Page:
I did try to assess response rates on the different sites I was using a few years back, but it’s a hard thing to evaluate. Everyone’s experience seems to be different so I really like sites that offer information about people’s response rate on their profile. That helps me be efficient in my inquiries.

      Let me know if you find one that works well for you in the U.S. as I think this is a common question.

      • Thanks. I’ve subscribed to your blog (which is great, btw) so I’ll let you know what I find. May I suggest adding a column to your spreadsheet indicating which sites offer a reverse search? This function is important to many of us!

    • Hey Jeanette, how are you doing the reverse search for a specific city? I live in Nashville so I don’t think when people say they want to come to the US they are really thinking Nashville (more New York or LA). So it would be great if I could narrow it down to people that mention Tennessee or Nashville specifically. But when I do the Reverse Search, I can’t tell that they have the US listed anywhere and definitely don’t see TN or Nashville. Am I missing a filter or link somewhere? Thanks in advance, Brian

      • Brian, if you’re on homeexchange.com, you are not reverse searching correctly. I just did it and found 100 homes wanting to go to Nashville and 147 for the state of TN. Here’s how:

        Don’t use the search on the main page where it says “where do you want to go”. In the upper left there is a drop down that is a long list and includes stuff like inbox,dashboard, your listings, etc. Use that menu and click on “search homes.” This brings you to an advanced search area. Leave the “where do you want to go” field empty, put Nashville in the field that says “only show listings wanting to go to” and voila – you’ve got some incredible choices. (I wish I had 1/4the as many!)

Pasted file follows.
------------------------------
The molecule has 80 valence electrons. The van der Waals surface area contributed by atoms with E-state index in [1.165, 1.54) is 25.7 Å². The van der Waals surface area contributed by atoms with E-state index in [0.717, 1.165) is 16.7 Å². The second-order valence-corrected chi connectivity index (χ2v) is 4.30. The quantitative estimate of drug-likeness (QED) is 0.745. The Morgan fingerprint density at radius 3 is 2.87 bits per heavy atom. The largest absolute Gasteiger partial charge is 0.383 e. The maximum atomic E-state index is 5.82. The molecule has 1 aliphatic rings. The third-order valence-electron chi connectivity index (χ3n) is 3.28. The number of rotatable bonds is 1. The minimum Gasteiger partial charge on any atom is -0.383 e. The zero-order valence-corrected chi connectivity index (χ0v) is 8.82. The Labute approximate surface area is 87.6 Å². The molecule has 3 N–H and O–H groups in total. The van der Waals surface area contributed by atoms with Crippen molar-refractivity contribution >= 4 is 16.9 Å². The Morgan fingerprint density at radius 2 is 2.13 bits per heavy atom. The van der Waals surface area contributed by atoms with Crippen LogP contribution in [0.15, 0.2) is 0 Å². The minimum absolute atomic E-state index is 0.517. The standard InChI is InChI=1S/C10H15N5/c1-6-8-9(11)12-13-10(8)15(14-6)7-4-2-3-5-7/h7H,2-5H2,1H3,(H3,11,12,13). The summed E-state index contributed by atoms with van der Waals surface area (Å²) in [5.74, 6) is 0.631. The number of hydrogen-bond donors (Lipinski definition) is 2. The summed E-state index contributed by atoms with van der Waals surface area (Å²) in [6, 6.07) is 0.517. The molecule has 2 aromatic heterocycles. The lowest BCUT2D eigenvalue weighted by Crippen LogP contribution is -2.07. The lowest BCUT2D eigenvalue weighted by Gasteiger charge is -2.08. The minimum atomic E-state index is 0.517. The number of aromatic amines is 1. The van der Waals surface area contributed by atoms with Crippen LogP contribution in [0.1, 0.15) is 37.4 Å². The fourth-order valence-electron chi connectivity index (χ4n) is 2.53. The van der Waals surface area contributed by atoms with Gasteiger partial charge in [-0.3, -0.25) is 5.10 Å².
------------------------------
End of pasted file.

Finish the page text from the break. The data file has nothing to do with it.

BTW there is a chat function that pops up on this site. I’ve found that to be VERY helpful.

  • Hi.
    I have done a couple of home swaps through Craigslist but I always find people that are not serious about it. I want to try now a swap web site instead. I am looking for a place in San Diego near the beach. Can you tell me which website has more domestic listings especially in San Diego?

    • Hi Lulu, If you take a look at my spreadsheet of all the home exchange sites (https://sharetraveler.com/houseswap-spreadsheet/) you can quickly find the ones that focus on the United States, although you might just want to look at the largest sites since that gives you the best chance at finding matching. You will need to do your own testing to find which ones have lots of places in San Diego. That’s not hard to do: just run some sample searches to see how many homes turn up that meet your needs.

  • At one time I was a member of 10 exchange sites but now I use only use only four, IHEN, HomeExchange, HomeLink and HomeFor Exchange.Since 1996 and 42 exchanges the friendliest exchange is HomeLink; if you submit a question a reply is forthcoming very soon. They also gave us a free year because of customer loyalty since 1998 They also have a very low subscription rate for those of us who no longer travel outside the USA except for Canada occasionally.

  • It looks like I am coming late to this party, but now in June 2017 I can share this updated info.

    Guest to Guest has bought out HomeExchange.com, though the French owners state they are not going to change anything. Until they do…